(hmm... maybe Elaine Morgan was right?)
posted by jammy at 4:43 PM on September 28, 2008


But what's so artsy about smoothness and curves, jamstigator? Plenty of good art is harsh and angular. Smooth-curviness really isn't a universal 'artiness' indicator, just a sexual preference shared by approximately 50% of the population.

I kind of find the head-above-water paintings make me a teeny bit anxious. I wonder if these women and girls are ok, if they've just popped their heads up for a breath as you'd naturally do in a lot of swimming styles, or if they're struggling to keep their heads clear. Is it partly to do with the title of the series, do you think? It's a common phrase to indicate 'just getting by, not doing brilliantly'.
posted by harriet vane at 2:43 AM on September 29, 2008


Here's another two nice ones I found that aren't included in that gallery website; 1, 2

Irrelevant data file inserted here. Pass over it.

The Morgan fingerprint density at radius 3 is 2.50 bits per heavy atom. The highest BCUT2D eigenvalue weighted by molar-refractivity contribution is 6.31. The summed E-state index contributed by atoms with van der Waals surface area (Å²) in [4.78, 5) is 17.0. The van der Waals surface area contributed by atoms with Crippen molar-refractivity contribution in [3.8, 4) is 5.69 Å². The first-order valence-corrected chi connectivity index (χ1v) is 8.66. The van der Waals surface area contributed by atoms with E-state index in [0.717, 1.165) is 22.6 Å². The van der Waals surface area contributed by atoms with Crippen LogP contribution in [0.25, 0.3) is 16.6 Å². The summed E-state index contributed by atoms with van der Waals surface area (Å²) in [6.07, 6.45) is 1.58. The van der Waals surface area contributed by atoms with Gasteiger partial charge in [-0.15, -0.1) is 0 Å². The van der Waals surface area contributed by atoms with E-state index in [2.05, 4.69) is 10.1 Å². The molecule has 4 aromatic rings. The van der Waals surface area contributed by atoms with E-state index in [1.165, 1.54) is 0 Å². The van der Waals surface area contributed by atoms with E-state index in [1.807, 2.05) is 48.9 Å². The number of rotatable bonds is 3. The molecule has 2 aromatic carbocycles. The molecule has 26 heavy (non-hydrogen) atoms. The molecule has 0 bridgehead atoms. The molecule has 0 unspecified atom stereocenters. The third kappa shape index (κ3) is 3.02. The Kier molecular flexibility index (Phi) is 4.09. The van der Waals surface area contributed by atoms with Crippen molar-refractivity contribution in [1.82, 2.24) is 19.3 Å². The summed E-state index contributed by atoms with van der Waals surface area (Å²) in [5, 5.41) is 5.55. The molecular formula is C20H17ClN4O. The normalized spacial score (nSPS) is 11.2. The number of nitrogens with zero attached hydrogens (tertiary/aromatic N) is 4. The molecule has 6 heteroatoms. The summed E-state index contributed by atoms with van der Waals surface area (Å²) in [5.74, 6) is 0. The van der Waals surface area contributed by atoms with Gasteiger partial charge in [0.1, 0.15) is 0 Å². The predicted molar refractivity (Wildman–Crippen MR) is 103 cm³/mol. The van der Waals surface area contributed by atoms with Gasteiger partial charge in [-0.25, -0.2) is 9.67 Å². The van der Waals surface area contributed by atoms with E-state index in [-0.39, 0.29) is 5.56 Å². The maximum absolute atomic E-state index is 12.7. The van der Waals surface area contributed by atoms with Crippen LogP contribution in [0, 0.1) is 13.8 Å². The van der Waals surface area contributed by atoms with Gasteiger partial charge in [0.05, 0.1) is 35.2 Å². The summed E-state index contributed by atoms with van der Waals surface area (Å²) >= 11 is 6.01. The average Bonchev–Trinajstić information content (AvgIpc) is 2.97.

is there some "deeper" message that she's trying to evoke with the theme.. is a fair question to ask. Water is very symbolic, as is its use of it here to, in a sense, seperate the body and the head in two different environments. Her choice of doing a series also seems to reinforce the idea that she's wanting to communicate something through them. To me, anyways.


There must be some significance to her choice of only painting women in the water, but I can't find an obvious connection. First I thought about vulnerability, but a lot of the girls don't look like they are in danger or very worried about being in water. This is one of those places where I'd really like to read an artist statement.
posted by troubles at 5:09 PM on September 29, 2008